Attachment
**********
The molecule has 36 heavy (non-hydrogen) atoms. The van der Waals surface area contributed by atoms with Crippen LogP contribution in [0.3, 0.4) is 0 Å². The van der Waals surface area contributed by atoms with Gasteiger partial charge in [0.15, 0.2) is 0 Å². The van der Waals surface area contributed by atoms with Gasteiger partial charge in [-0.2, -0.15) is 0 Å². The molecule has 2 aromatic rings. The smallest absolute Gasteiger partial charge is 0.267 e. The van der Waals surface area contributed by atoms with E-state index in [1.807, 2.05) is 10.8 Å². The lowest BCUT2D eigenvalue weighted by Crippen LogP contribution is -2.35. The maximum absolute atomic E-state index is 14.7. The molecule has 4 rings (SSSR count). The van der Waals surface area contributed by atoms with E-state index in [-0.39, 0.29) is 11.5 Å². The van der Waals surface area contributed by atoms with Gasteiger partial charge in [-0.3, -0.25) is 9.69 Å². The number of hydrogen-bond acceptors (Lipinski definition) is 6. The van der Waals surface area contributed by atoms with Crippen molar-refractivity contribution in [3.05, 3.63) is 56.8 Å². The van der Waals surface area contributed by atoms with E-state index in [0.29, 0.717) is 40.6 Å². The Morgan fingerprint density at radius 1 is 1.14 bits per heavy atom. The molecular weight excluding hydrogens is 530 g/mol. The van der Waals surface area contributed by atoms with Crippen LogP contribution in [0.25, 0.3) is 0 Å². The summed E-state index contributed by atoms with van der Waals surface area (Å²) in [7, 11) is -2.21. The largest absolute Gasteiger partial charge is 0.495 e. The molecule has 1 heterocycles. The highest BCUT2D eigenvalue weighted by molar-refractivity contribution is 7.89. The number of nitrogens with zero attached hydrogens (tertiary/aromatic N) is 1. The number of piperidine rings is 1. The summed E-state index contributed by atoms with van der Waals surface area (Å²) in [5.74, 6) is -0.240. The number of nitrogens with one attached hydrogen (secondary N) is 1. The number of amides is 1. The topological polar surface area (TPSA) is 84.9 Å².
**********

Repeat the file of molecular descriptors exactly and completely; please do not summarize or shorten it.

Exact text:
The molecule has 36 heavy (non-hydrogen) atoms. The van der Waals surface area contributed by atoms with Crippen LogP contribution in [0.3, 0.4) is 0 Å². The van der Waals surface area contributed by atoms with Gasteiger partial charge in [0.15, 0.2) is 0 Å². The van der Waals surface area contributed by atoms with Gasteiger partial charge in [-0.2, -0.15) is 0 Å². The molecule has 2 aromatic rings. The smallest absolute Gasteiger partial charge is 0.267 e. The van der Waals surface area contributed by atoms with E-state index in [1.807, 2.05) is 10.8 Å². The lowest BCUT2D eigenvalue weighted by Crippen LogP contribution is -2.35. The maximum absolute atomic E-state index is 14.7. The molecule has 4 rings (SSSR count). The van der Waals surface area contributed by atoms with E-state index in [-0.39, 0.29) is 11.5 Å². The van der Waals surface area contributed by atoms with Gasteiger partial charge in [-0.3, -0.25) is 9.69 Å². The number of hydrogen-bond acceptors (Lipinski definition) is 6. The van der Waals surface area contributed by atoms with Crippen molar-refractivity contribution in [3.05, 3.63) is 56.8 Å². The van der Waals surface area contributed by atoms with E-state index in [0.29, 0.717) is 40.6 Å². The Morgan fingerprint density at radius 1 is 1.14 bits per heavy atom. The molecular weight excluding hydrogens is 530 g/mol. The van der Waals surface area contributed by atoms with Crippen LogP contribution in [0.25, 0.3) is 0 Å². The summed E-state index contributed by atoms with van der Waals surface area (Å²) in [7, 11) is -2.21. The largest absolute Gasteiger partial charge is 0.495 e. The molecule has 1 heterocycles. The highest BCUT2D eigenvalue weighted by molar-refractivity contribution is 7.89. The number of nitrogens with zero attached hydrogens (tertiary/aromatic N) is 1. The number of piperidine rings is 1. The summed E-state index contributed by atoms with van der Waals surface area (Å²) in [5.74, 6) is -0.240. The number of nitrogens with one attached hydrogen (secondary N) is 1. The number of amides is 1. The topological polar surface area (TPSA) is 84.9 Å².